A few short years ago, the idea of a professional pagan ministry was unthinkable. Our elders have been working hard to serve the community, but often unnoticed beyond those that are close to them. As practitioners, we don’t always have people to turn to in times of crisis, and even those we turn to may not have the training to really help us. Yada yada, I’ve talked about this before.  But this is the exact goal of Cherry Hill–not to train more Witches (though there are some very good and very interesting schools out there) but to professionalize those who want to dedicate more of themselves to the service of others.

The faculty they have teaching are typically professionals with advanced MA or Doctorate degrees in their fields. They have spent their careers balancing the needs of Pagans with the demands of their professions. Judy Harrow is a professional counselor (and I absolutely admire her career), Brenden Meyers is a Ph.D and the author of A Pagan Testament (one of my new favorite books for research), and Michael York who is a professor of religion (you may remember his book). They have teachers who are Druids, Dianics, Solitary Practitioners, and Pagans from all walks of life. They have professors with backgrounds as diverse as law, education, pastoral counseling, comparative religion…just the stuff we need for a first generation of professional pagan clergy.

M. Macha Nightmare at the Conference for Current Pagan Studies.

Last year, at the Conference of Current Pagan Studies, I had the pleasure of reading two of my papers (which I don’t think I’ve posted here yet!). The best part of the conference was meeting Nightmare and her students from Cherry Hill. Two or three had papers to present, and I was incredibly pleased at the quality of the scholarship. It was a diverse group of topics and very well researched. (You can read my summary of the conference here and here). Now, with the addition of promised accreditation, and a track record of actually doing what they say they are going to do, I think I’ll put some of my money where my mouth is, and get that MDiv that I wanted all those years ago. The sky is the limit!

Starting Your Own Group

December 4, 2009 Leave a comment

In a recent post, I talked about how folks who can’t find their own coven could, in fact, start their own groups. I know. It sounds like a butt load of work, and it is, but there are many benefits to starting your own group:

  • Hang out with your friends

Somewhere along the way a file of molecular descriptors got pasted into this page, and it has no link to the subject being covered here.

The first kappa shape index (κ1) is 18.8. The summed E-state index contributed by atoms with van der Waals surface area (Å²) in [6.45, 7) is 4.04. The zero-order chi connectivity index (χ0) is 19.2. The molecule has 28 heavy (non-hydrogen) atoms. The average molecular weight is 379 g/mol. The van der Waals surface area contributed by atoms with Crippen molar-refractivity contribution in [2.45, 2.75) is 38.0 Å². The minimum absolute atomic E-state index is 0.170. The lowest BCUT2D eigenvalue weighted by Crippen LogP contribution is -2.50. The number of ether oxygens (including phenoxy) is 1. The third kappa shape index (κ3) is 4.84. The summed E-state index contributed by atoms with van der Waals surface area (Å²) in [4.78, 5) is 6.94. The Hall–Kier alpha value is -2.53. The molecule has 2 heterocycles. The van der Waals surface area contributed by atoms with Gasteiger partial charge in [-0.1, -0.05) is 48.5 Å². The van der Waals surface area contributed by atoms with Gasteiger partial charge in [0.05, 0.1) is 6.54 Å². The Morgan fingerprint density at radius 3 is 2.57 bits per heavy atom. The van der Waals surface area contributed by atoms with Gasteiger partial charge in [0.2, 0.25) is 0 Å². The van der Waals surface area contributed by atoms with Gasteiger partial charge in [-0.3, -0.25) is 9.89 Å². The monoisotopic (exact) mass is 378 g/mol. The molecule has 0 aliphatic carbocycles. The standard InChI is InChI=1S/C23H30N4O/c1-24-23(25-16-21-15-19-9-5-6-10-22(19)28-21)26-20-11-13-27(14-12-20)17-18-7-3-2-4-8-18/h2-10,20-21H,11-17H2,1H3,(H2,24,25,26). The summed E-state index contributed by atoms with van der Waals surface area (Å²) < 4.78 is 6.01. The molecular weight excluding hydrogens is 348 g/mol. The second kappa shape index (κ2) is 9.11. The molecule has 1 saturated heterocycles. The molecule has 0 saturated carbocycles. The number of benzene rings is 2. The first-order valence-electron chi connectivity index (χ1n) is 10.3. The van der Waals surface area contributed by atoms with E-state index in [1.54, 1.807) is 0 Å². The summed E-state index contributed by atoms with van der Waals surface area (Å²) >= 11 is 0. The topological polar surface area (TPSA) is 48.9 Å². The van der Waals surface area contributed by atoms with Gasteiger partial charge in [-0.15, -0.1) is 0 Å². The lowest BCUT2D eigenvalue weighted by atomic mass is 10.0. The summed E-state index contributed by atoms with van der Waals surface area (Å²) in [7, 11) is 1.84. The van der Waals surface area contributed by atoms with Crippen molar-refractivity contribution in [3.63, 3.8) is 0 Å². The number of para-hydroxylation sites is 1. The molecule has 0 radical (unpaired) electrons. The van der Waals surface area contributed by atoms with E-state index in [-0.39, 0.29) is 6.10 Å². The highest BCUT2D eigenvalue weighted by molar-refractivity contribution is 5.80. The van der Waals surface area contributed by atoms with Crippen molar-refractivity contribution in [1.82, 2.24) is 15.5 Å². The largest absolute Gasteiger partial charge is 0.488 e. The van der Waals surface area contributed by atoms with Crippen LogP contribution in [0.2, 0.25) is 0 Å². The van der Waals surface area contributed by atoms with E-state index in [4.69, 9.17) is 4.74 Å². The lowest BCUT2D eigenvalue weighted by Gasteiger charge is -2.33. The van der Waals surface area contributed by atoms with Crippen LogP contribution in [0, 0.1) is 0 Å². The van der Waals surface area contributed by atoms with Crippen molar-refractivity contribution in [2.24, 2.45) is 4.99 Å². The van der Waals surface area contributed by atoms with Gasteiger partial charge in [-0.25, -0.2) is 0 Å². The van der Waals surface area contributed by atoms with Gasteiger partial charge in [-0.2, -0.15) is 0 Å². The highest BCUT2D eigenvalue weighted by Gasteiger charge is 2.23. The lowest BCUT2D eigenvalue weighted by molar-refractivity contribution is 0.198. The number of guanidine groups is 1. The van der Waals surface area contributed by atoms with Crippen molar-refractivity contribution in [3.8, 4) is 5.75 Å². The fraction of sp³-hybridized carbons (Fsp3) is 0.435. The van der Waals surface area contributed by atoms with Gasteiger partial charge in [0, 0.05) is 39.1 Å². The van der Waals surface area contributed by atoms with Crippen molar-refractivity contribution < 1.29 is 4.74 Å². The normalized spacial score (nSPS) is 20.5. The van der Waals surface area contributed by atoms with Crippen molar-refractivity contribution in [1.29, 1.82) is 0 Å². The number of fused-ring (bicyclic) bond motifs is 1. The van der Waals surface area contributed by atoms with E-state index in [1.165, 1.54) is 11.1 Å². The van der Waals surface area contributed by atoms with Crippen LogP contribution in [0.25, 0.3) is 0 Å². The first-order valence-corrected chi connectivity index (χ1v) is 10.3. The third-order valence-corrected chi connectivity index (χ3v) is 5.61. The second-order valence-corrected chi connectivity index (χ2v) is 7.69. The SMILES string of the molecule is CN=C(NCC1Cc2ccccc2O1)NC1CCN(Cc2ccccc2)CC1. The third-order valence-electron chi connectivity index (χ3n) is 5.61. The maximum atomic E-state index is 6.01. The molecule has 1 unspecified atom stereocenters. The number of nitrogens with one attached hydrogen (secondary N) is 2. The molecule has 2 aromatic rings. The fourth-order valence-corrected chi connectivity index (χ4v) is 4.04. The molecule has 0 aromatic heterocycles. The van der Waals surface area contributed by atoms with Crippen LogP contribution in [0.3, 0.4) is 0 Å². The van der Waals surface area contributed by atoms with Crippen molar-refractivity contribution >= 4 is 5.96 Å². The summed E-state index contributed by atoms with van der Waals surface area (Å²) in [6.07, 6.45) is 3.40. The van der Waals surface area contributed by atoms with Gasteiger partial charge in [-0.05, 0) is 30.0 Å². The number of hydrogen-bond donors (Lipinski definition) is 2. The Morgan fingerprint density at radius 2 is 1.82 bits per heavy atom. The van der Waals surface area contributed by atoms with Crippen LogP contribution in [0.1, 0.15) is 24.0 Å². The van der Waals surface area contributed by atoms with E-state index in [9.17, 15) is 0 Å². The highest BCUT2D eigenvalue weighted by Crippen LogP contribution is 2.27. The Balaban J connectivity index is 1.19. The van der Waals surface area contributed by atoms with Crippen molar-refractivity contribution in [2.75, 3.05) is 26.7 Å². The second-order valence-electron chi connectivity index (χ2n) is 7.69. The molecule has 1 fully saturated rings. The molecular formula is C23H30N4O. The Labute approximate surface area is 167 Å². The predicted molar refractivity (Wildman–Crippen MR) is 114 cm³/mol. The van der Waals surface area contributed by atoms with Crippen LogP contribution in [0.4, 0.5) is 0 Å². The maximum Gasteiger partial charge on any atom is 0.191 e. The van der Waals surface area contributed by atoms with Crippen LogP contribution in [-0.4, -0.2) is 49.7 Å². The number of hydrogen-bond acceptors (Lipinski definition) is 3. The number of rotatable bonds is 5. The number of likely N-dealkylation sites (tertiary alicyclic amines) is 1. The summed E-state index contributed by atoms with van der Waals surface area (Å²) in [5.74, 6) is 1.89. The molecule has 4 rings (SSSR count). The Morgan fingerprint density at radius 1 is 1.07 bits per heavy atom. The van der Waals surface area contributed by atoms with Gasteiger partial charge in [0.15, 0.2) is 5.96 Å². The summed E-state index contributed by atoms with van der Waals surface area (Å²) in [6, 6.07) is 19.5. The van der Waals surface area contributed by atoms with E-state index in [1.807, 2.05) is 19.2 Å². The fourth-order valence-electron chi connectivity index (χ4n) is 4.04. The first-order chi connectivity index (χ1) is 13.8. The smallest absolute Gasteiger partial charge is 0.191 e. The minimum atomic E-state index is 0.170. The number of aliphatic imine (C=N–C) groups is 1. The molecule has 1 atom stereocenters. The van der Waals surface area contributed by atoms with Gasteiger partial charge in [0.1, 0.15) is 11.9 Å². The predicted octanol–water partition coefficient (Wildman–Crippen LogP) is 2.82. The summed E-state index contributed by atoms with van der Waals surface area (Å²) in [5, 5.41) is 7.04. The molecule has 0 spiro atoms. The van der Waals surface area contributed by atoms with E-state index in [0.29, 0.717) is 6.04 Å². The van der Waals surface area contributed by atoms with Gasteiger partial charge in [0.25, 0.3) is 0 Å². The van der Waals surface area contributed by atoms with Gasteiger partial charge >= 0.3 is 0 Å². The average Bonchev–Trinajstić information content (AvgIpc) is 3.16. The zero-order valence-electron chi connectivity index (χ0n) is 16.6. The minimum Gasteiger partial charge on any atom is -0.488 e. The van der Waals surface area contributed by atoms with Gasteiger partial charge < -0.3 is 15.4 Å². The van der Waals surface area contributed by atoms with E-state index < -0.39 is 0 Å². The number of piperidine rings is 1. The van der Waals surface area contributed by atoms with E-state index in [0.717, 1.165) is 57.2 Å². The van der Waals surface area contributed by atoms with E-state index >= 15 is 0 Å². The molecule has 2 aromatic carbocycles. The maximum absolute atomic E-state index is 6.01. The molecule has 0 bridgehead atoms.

• Do your favorite things
  • Works with your schedule
  • Focus on topics you are interested in

If you are in college the best way to start a group is to start a club on campus. Usually in the Student Life section of the campus directory, there will be an office that is focused on clubs. Learn what you need to do to start a club and then follow the directions. They already have an established procedure, so no need to reinvent the wheel.

You will probably need a certain amount of people to establish a group. I searched for folks on Witchvox and met them for coffee before talking to them about starting a college group. You can also post fliers around campus (make sure you follow the rules about that or they won’t let you post anymore! Why get on their bad side, eh?). I kept my ears open in class for students who seemed to have rather Pagan-like ideas. Not everyone in the founding charter needs to be Pagan, but they must be willing to sign the document and try and come to a few meetings. Try asking your sympathetic friends to help you get started.

If you are already out in the real world, you can start a group that meets at your local library, UU church, Masonic Lodge, cafe, or in your own home. Think about what kind of activities you will do and how many people might come and plan accordingly. Planning on wine? Most public buildings won’t allow the consumption of alcohol. Live in an apartment? Maybe not the best place for a drum circle. Want to do skyclad? Probably not a good idea at a school or cafe.

Define the purpose of your group. Will you focus on discussion and teaching each other? This is an excellent idea if you are at a college, since members will come and go. Will you focus on a single tradition? If you are already trained in a degree and have the leave of your elders to do so, this may be a good option. Will you focus on public service? I know a group who puts on a big psychic fair every year and the money goes towards people in the community who are going through personal and family tragedy. Will you focus on literature? A book club might be a great way to help each other learn, or to get through a book course.